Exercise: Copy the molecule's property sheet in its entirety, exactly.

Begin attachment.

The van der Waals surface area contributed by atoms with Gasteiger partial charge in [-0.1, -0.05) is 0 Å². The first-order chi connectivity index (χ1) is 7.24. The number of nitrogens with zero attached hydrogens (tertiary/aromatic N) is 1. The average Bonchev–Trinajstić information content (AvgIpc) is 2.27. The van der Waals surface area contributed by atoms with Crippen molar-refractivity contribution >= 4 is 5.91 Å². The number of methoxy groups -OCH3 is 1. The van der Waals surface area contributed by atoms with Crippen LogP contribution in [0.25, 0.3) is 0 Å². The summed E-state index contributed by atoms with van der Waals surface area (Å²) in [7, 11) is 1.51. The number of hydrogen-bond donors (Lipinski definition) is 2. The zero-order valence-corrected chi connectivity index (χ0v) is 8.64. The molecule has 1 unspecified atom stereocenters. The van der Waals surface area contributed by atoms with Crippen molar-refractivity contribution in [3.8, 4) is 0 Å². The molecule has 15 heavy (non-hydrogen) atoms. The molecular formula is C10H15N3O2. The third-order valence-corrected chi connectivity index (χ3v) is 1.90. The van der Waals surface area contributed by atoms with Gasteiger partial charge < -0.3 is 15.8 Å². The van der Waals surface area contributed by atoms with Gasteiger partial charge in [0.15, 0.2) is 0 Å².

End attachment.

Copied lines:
The van der Waals surface area contributed by atoms with Gasteiger partial charge in [-0.1, -0.05) is 0 Å². The first-order chi connectivity index (χ1) is 7.24. The number of nitrogens with zero attached hydrogens (tertiary/aromatic N) is 1. The average Bonchev–Trinajstić information content (AvgIpc) is 2.27. The van der Waals surface area contributed by atoms with Crippen molar-refractivity contribution >= 4 is 5.91 Å². The number of methoxy groups -OCH3 is 1. The van der Waals surface area contributed by atoms with Crippen LogP contribution in [0.25, 0.3) is 0 Å². The summed E-state index contributed by atoms with van der Waals surface area (Å²) in [7, 11) is 1.51. The number of hydrogen-bond donors (Lipinski definition) is 2. The zero-order valence-corrected chi connectivity index (χ0v) is 8.64. The molecule has 1 unspecified atom stereocenters. The van der Waals surface area contributed by atoms with Crippen molar-refractivity contribution in [3.8, 4) is 0 Å². The molecule has 15 heavy (non-hydrogen) atoms. The molecular formula is C10H15N3O2. The third-order valence-corrected chi connectivity index (χ3v) is 1.90. The van der Waals surface area contributed by atoms with Gasteiger partial charge < -0.3 is 15.8 Å². The van der Waals surface area contributed by atoms with Gasteiger partial charge in [0.15, 0.2) is 0 Å².